At the risk of alienating the many who consider Anton Chekhov one of the world’s greatest playwrights, I must preface this review with a confession. I am not now, nor am I likely to become, a Chekhov fan. Having seen one or two productions each of his four greatest works, I have come to the conclusion that the author of The Cherry Orchard, The Seagull, The Three Sisters, and Uncle Vanya is simply not my cup of tea—or should that be vodka? Therefore, any Chekhov lovers reading this review should take whatever I say about Three Sisters Or Perestroika with a grain of salt. By the same token, those with a similar lack of affinity for the very talky Russian may want to pass on Pavel Cerny’s 1980s adaptation of Chekhov’s ode to Moscow.
Cerny’s decision to set The Three Sisters in the early years of Mikhail Gorbachev’s restructuring of the Soviet political and economic system has definite merit, transforming Olga, Masha, and Irina into women who even today would be only in their early to mid fifties. References to Chernobyl, AIDS, and The Beatles will also likely strike a chord, at least with those over forty.
On the other hand, some may question transforming Olga into a lesbian (in appearance and manner only). Likewise, a decision to turn a duel into a fight may well make sense in a 1980s context, but even in the Soviet Union under Gorbachev, it’s doubtful that men “challenged” each other to “a fight,” and even less likely that a mere fight would end up with one combatant dead and no one particularly surprised by the outcome.
The cast assembled at the Whitefire Theatre cannot be faulted for whatever misgivings I have about Three Sisters Or Perestroika. Noelle Messier, Olga Konstantulakis, and Evelyn Lorena do commendable work as the Prozorov girls, as do Kyle Maloney and Kelly Kemp as their brother Andrei and his ditzy wife Natasha (the latter of whom provides the production’s few moments of humor). Don Baldaramos, Nic d’Avirro, Mark Deliman, Andrew Hernon, David Jerard, John Klopping, and Kevin J. Ryan are fine too as the men in the Three Sister’s lives, with Angela Grillo and Mark Leland completing the cast as servants.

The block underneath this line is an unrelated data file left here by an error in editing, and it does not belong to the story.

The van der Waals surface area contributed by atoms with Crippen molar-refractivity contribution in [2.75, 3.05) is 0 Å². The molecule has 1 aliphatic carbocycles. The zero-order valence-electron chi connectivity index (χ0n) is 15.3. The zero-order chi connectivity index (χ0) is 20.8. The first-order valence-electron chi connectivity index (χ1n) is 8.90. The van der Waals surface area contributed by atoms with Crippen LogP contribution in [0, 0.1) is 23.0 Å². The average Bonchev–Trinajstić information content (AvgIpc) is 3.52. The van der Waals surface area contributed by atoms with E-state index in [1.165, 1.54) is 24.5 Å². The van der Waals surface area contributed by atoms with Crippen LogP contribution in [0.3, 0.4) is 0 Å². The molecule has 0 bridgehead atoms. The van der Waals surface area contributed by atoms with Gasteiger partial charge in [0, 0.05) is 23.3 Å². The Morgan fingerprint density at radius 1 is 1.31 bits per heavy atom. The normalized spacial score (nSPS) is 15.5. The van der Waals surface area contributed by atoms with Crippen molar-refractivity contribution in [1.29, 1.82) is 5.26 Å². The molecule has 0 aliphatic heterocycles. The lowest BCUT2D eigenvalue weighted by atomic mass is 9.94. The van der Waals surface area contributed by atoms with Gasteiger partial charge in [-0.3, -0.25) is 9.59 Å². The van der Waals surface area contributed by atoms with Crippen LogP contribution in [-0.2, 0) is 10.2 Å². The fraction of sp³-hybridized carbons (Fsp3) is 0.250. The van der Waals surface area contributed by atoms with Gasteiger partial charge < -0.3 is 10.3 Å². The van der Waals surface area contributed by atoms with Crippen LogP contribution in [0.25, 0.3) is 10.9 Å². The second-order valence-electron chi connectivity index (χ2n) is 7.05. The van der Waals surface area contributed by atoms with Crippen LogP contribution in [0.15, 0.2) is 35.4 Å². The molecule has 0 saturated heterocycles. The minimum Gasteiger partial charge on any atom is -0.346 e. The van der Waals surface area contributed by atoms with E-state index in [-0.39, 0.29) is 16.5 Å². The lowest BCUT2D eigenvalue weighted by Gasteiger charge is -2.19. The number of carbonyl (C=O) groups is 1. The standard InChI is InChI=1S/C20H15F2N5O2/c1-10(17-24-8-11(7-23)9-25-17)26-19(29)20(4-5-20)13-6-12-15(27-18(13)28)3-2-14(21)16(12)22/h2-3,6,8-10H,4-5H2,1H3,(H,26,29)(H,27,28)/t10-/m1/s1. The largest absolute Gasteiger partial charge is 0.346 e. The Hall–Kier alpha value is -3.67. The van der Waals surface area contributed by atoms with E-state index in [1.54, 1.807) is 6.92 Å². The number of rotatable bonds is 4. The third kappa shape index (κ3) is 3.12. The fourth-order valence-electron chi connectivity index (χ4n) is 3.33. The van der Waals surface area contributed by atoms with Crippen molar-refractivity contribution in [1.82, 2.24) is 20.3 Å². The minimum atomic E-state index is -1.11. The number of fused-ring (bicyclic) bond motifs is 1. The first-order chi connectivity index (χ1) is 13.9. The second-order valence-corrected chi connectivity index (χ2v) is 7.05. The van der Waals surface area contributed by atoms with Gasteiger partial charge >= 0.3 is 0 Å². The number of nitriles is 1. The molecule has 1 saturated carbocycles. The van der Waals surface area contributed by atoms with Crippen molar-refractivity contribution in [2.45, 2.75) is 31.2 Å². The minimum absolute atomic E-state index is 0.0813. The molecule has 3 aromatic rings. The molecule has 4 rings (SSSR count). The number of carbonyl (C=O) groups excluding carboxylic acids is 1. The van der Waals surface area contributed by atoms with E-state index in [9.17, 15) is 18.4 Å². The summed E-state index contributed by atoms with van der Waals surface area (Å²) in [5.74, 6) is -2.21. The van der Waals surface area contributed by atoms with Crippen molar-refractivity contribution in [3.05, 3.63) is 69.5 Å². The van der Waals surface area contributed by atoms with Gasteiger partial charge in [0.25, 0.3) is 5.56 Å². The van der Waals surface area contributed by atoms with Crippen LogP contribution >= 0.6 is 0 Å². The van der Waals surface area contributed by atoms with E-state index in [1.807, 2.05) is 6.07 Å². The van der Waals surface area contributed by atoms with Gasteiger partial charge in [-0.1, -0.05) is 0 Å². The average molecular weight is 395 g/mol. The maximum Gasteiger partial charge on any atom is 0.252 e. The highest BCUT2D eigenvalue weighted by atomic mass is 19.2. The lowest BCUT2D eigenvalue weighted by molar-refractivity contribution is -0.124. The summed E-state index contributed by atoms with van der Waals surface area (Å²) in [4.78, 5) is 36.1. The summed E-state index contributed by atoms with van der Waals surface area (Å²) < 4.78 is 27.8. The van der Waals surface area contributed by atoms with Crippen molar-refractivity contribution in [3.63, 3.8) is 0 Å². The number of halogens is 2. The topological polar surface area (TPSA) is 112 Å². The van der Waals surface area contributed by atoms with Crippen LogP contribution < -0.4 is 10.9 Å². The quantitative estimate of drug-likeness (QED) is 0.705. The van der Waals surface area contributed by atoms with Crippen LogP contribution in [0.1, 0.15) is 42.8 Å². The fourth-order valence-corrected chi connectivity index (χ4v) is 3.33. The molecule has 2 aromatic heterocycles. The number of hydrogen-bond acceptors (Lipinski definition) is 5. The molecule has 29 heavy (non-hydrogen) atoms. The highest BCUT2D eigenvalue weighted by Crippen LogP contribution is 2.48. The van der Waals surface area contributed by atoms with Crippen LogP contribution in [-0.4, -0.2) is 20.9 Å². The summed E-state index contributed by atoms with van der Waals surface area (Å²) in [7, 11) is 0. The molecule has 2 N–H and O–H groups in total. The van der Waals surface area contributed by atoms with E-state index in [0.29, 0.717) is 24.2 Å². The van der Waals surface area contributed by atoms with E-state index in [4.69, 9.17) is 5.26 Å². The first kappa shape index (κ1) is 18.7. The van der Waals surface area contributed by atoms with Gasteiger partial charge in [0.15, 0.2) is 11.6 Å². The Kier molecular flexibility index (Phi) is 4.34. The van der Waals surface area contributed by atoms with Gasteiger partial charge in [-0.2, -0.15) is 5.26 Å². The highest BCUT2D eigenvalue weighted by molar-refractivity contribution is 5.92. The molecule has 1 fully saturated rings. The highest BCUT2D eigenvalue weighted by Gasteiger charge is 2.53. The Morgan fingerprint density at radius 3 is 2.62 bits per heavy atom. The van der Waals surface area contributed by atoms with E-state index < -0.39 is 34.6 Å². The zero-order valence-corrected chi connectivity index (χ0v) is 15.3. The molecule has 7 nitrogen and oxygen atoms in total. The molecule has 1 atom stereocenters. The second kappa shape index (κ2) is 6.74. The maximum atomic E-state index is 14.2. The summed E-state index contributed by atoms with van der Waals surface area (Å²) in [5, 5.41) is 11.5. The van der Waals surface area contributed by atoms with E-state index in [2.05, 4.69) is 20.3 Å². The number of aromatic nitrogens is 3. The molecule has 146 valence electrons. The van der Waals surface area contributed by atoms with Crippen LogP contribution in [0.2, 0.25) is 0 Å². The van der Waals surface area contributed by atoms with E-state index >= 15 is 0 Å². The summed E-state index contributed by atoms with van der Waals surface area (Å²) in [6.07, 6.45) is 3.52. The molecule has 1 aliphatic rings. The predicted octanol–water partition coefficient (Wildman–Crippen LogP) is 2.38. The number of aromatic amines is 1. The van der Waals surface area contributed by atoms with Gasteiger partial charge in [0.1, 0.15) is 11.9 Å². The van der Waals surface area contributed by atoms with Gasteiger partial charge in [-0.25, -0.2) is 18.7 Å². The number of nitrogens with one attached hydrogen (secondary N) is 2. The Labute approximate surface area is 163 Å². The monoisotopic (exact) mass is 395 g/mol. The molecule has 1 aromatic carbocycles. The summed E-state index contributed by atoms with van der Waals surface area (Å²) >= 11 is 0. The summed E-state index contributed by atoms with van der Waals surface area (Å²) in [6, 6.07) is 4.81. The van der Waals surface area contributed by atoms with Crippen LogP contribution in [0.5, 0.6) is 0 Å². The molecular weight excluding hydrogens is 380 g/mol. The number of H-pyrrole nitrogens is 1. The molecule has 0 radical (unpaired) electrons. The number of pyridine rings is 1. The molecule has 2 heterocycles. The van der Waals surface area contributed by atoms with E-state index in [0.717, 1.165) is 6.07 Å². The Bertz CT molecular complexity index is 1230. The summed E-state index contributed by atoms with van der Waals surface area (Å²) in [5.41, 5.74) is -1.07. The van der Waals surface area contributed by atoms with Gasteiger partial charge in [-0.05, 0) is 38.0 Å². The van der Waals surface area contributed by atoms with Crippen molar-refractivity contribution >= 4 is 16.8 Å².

Still, for this reviewer at least, neither a competent cast nor a committed director have been able to breathe any kind of life into two and a half hours of words, words, and more words, particularly words that sound at best unnatural to contemporary ears and at worst downright stilted, at least in the translation being used here. (Since no translator is credited in the program, it seems reasonable to guess that Cerny’s adaptation is either his own translation, or one in the public domain.) Though translations from the Russian or the French or the German are tricky by nature, it’s still possible that a more modern one might make the language sound less stilted. (Several new translations have debuted in the past decade.) The cast assembled at the Whitefire do their darnedest to make their lines sound colloquial, but stilted language is stilted language, no matter how you say it, especially when there’s so much of it. (It’s no wonder, then, that Maloney’s adlibbed reference to his sisters as “You guys” stuck out like a sore thumb.)
Theatergoers accustomed to the caliber of scenic designs found in the top tier of Los Angeles intimate theaters will find Three Sisters Or Perestroika’s barebones by comparison. Shayla Kundera’s set consists merely of furniture and rugs on a black-floored, black-walled, black-curtained stage, plus accompanying props. On the other hand, Kundera’s costumes are a well-chosen bunch and Corey Dunn’s light design is artful. Charles Maynes sound design is only competent; e.g., the second act is supposed to take place during a street carnival, but nary a sound penetrates the Prozorov home. Black-and-white slides open each act, providing vivid images of the Soviet Union during the play’s 1980s timeframe.
Chekhov lovers may end up with a far more favorable impression of Three Sisters Or Perestroika than the highly personal one expressed above. Having seen all four of the playwright’s Greatest Hits, though, I think it’s likely that this reviewer will declare a moratorium on all things Chekhovian, at least for the foreseeable future.
Whitefire Theatre, 13500 Ventura Blvd., Sherman Oaks.
May 8, 2011
Photos: Mark Deliman